In re Biggs

Annotate this Case
[Crim. Nos. 18668, 18669.

Court of Appeals of California, Second Appellate District, Division One.

March 31, 1971.]

In re DAVID BIGGS et al., Persons Coming Under the Juvenile Court Law. COUNTY OF LOS ANGELES DEPARTMENT OF PUBLIC SOCIAL SERVICES, Plaintiff and Respondent, v. EVELYN ROBINSON, Defendant and Appellant. (Consolidated Appeals.)

(Opinion by Thompson, J., with Wood, P. J., and Lillie, J., concurring.)


Edward J. Owen, Thomas P. Burke, Morton M. Sider and Myles Phillip Burton for Defendant and Appellant.

John D. Maharg, County Counsel, and Douglas C. Miller, Deputy County Counsel, for Plaintiff and Respondent.



These are appeals from orders of the juvenile court in two companion cases adjudicating minor dependent children and ordering that their custody be placed under the supervision of the Department of Social Services. We affirm the orders of the juvenile court.

We are confronted with a threshold question in our consideration of the case at bench. [1] Relying upon Matter of Cannon, 27 Cal. App. 549 [150 P. 794], and dictum in In re De Vore, 64 Cal. App. 347 [221 P. 706], appellant contends that an appeal under the Juvenile Court Law is in effect a limited trial de novo upon the record in which the Court of Appeal is entitled to make its own findings of fact irrespective of findings of the juvenile court which are supported by substantial evidence. The contention is unfounded. Cannon was decided under the Juvenile Court Law of 1913 which did provide that standard of review. (Stats. 1913, ch. 673, p. 1304.) Beginning in 1915, however, the Juvenile Court Law was amended to adopt the substantial evidence test of appellate review. (In re Bacon, 240 Cal. App. 2d 34, 46 [49 Cal. Rptr. 322], hg. den.; In re Corey, 230 Cal. App. 2d 813, 823 [41 Cal. Rptr. 379].)


We thus view the record in the light most favorable to the orders of the juvenile court. So viewed, the record establishes the following. Appellant is the mother of four children. She has placed two of them (Danny Biggs and Debbie Bagwell) in foster homes. In August or September 1969, appellant moved into an apartment in a four-unit building at 5617 Fernwood. The household consisted of appellant, her son David Biggs, age seven, her daughter Serenia Robinson, age four, and George Paris, appellant's "boyfriend" who was not the father of either David or Serenia. During the ensuing five months, the landlord and a neighbor noticed that David's face was swollen and bruised much of the time and that his arms were bruised. On one occasion, Paris took David from his bed and kicked him in [17 Cal. App. 3d 341] the side of the face. On at least two occasions, Paris hit David on the side of the head with his fist. A neighbor heard David and Serenia screaming in the apartment several times and David crying, "Stop." Appellant "argued" with Paris not to hit David. The crying and screaming usually occurred between "suppertime" and "bedtime" and on Saturday mornings. It did not occur at other times when appellant was customarily away from the apartment. David habitually sought to evade his mother and to avoid being inside the dwelling.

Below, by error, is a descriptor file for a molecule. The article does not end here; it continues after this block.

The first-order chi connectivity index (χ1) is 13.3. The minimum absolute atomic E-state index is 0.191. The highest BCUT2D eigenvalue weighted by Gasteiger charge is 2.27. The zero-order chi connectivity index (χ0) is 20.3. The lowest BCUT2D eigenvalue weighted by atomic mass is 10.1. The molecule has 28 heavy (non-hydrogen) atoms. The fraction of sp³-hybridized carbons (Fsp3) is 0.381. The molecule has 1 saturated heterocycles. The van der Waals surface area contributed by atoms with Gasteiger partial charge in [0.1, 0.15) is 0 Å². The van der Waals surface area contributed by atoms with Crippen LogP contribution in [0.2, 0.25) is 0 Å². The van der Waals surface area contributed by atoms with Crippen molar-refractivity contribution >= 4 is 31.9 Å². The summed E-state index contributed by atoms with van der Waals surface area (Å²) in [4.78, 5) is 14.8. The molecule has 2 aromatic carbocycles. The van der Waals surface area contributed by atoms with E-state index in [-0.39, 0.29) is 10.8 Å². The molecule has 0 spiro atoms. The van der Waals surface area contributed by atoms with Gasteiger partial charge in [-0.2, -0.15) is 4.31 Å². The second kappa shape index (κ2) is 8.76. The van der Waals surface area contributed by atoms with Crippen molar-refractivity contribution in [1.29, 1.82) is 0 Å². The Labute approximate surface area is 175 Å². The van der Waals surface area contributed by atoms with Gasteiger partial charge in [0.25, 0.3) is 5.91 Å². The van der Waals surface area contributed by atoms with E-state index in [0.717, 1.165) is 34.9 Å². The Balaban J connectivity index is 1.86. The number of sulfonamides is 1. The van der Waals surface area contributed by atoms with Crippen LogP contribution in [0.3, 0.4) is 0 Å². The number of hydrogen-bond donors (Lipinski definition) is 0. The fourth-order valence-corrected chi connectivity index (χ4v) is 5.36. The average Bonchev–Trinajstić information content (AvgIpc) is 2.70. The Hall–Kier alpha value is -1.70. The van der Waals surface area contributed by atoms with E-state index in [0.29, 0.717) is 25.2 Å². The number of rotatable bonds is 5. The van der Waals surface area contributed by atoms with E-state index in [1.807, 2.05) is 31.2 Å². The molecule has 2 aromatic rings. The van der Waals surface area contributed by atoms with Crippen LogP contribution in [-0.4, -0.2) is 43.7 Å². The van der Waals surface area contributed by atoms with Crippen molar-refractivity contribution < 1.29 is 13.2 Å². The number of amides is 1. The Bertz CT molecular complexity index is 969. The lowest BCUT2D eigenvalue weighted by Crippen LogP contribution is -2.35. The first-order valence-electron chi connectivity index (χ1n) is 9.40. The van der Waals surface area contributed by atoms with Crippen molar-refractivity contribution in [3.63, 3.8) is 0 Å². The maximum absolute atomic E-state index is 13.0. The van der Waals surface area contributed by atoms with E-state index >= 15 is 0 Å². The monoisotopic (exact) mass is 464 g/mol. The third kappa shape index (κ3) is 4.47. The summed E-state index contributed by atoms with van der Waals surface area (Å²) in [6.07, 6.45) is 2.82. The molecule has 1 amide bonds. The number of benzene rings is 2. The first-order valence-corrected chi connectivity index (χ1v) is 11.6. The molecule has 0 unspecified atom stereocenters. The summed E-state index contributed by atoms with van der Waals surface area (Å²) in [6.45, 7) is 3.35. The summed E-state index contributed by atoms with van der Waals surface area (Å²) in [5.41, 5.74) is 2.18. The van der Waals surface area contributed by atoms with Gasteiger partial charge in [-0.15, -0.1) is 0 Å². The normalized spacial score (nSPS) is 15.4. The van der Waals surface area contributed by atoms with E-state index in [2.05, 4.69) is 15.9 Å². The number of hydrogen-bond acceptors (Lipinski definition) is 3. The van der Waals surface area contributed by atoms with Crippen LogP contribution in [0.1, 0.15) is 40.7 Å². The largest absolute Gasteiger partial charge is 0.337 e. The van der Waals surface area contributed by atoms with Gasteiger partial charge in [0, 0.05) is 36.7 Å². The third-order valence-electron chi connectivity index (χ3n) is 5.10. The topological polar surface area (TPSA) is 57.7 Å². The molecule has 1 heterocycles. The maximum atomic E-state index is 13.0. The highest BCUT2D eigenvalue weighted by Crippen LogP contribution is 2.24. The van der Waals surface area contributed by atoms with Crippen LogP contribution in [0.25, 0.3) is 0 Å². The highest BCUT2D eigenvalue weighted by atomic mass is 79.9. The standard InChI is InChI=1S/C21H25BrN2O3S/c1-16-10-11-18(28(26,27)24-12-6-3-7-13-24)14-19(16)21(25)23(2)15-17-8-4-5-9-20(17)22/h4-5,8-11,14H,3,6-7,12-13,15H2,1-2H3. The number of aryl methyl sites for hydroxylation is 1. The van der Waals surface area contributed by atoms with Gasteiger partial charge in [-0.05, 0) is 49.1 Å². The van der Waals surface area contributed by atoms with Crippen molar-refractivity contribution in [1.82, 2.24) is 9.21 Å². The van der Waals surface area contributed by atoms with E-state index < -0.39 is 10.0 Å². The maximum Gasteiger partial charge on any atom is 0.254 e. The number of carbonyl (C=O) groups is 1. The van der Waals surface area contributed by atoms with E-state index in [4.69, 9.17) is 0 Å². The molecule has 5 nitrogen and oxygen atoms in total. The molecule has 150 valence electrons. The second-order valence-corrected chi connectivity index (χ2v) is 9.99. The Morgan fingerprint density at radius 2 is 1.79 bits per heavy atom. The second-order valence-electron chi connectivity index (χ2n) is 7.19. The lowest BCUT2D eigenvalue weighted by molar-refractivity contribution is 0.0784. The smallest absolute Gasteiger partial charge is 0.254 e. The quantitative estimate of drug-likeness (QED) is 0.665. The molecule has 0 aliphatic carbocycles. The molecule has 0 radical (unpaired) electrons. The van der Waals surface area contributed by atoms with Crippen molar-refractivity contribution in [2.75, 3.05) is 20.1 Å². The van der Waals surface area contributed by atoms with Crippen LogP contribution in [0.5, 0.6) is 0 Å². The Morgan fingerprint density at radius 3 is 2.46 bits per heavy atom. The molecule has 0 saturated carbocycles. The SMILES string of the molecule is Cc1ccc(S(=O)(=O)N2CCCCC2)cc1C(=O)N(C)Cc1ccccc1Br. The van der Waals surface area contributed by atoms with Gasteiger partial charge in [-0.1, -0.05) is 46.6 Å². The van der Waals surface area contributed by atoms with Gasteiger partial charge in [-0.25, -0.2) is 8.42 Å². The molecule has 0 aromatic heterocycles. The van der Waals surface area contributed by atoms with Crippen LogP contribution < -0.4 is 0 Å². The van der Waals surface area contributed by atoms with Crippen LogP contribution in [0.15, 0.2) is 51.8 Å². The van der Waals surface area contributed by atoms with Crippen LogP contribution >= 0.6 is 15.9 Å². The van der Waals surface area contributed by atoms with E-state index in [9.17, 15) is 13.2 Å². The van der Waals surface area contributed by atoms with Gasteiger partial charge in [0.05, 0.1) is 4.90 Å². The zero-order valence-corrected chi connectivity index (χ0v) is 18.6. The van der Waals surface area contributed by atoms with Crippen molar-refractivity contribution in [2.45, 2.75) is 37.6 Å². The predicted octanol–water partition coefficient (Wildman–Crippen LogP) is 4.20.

Appellant called the police on about four occasions after the screaming and crying occurred. She, however, made no complaint against Paris, claiming that he had merely threatened her. On the occasion that Paris kicked David in the face, a neighbor, Dianne Palmer, suggested that appellant call the police. Appellant, who had brought David to Mrs. Palmer's apartment, later asked Mrs. Palmer to "forget" the incident. In August 1969, Paris was incarcerated in jail as the result of hitting a neighbor's child with a piece of firewood. He remained there about three weeks. During the absence of Paris from the apartment, David's bruised and battered appearance improved. Paris returned to the apartment after his three weeks incarceration and shortly thereafter appellant and her children moved elsewhere. Appellant persistently refused to disclose her new address to a social worker assigned to her case.

The Department of Public Social Services filed petitions in the juvenile court alleging that David and Serenia were both minors with no parent or guardian exercising proper and effective parental care and control, and that the home of each minor was unfit by reason of neglect by appellant. The charging allegation in both counts of each petition was the brutality of appellant's "male companion" in the home. The juvenile court sustained the petition under Welfare and Institutions Code section 600, subdivisions (a) and (b). It ordered that custody of both David and Serenia be taken from appellant and committed the two minors to the care, custody and control of the Department of Public Social Services for suitable placement. Both David and Serenia were placed in foster homes. The juvenile court ordered that "Minor's mother [appellant] shall have reasonable right of visitation with minor provided, however, that the hours, time and place of visitation, and whether or not visits are to be monitored, are to be subject to the control of the DPSS." Appellant's appeal from the adjudication and disposition brings the case at bench to this court.